In April, many Canadians often referred to as ‘snowbirds’, take long drives back to Canada from the warm places in which they have wintered. Typically, retirees, they drive cars or recreational vehicles. Presumably undaunted by long driving trips, they are tasked by this annual migratory behavior with exercising their highway driving skills at ‘peak performance’ levels even if unexercised the rest of the year.
Driving back to Canada retirees suddenly face the challenges of highway driving. In one short on-ramp trip, low speed, regular stop/start driving through relatively constant traffic flow gives way to high speed, continuous driving through variable waves of traffic. Cars instantly assume ‘vulnerable road user’ status, dwarfed as they are by the eighteen-wheelers, and double, and even triple-tankers dominating the right lanes.
High-speed traffic flow on multi-lane freeways poses a constant challenge. Adjusting to the higher speed happens gradually but quickly. In a relatively short time, the posted higher speed limit starts to seem slow. Keeping up with the flow of traffic may mean exceeding the posted speed limit.
Exceeding the speed limit is illegal, no matter what everyone else is doing. Every kilometer or mile per hour over the limit increases risk by increasing stopping distance, decreasing defensive driving options if trouble should occur, decreasing the effectiveness of crashworthiness protection, not to mention increasing the chances of being stopped and penalized. But not keeping up with the flow can also be problematic.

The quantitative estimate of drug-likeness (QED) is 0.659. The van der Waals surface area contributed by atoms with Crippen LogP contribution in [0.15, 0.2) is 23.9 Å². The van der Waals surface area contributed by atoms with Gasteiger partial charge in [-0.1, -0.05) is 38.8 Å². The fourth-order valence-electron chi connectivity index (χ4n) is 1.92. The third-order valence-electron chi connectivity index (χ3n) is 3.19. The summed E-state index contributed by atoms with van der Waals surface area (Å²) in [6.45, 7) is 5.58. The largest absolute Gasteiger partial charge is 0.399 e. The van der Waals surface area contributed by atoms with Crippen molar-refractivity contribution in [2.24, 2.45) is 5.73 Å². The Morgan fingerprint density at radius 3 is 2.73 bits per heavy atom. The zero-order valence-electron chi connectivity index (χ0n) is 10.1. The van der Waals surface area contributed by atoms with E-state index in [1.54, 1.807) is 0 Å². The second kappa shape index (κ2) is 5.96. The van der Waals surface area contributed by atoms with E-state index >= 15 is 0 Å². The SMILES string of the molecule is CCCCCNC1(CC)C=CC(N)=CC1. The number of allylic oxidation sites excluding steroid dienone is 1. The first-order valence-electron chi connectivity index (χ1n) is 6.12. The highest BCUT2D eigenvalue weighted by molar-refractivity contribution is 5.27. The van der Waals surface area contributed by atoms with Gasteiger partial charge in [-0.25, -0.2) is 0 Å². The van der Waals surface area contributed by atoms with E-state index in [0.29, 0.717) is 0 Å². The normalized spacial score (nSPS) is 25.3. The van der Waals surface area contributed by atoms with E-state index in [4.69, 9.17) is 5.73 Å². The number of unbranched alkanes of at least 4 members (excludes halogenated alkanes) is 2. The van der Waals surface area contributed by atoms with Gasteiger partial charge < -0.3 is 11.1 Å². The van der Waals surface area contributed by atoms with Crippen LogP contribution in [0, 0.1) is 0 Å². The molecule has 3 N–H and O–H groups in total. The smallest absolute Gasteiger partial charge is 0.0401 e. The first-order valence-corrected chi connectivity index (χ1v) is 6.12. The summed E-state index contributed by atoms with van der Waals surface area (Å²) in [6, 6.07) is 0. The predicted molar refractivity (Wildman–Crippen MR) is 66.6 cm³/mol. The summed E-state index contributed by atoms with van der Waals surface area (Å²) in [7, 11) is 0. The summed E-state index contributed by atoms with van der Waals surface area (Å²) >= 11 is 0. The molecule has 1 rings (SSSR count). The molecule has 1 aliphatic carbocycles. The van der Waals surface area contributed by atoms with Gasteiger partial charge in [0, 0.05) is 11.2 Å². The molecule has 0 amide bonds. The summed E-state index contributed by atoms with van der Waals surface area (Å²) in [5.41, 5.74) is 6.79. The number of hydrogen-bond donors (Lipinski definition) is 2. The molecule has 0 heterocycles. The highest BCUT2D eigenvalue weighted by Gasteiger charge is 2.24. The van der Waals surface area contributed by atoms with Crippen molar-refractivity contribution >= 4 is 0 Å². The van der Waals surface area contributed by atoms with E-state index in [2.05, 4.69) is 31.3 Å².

In its recent cross-country trip, Delphi’s autonomous car, ‘Roadrunner’, scrupulously attending to the posted speed limits was reportedly greeted frequently with anger and derision by fellow road sharers blasting by it in both the passing and non-passing lanes.
Cruise control, where appropriate to use, can sometimes provide a practical solution, with many experienced highway drivers obviously using it to advantage setting their speed somewhere between the posted limit and the surrounding traffic flow. Yet there are many aggressive tailgating speedsters for whom any vehicle cruising ‘over the limit’ in the left passing lane while gradually overtaking slower moving trucks and cars is an obstacle that must be moved quickly out of the way.
Long continuous stretches of light traffic flow, especially through areas of unchanging scenery, can be sleep-inducing. It is easy to be lulled into a less than optimal state of awareness and attentiveness. Fatigued driving is an ever-present danger. It sneaks up and rest stops aren’t always where you need them to be.
Car troubles are just that. Most gas stations along the Interstates are self-serve fueling stations only. ‘Fuel stops and travel plazas’—like Pilot Flying J— catering to professional drivers are perhaps not well known to regular motorists but offer more services than other brand name gas stations.
US Interstate highways are generally well signed, well maintained and for the most part, litter free. Troubling, though, are the frequently seen chunks of tire rubber from disintegrated truck tires, telling us once again that danger still lurks on the Interstate.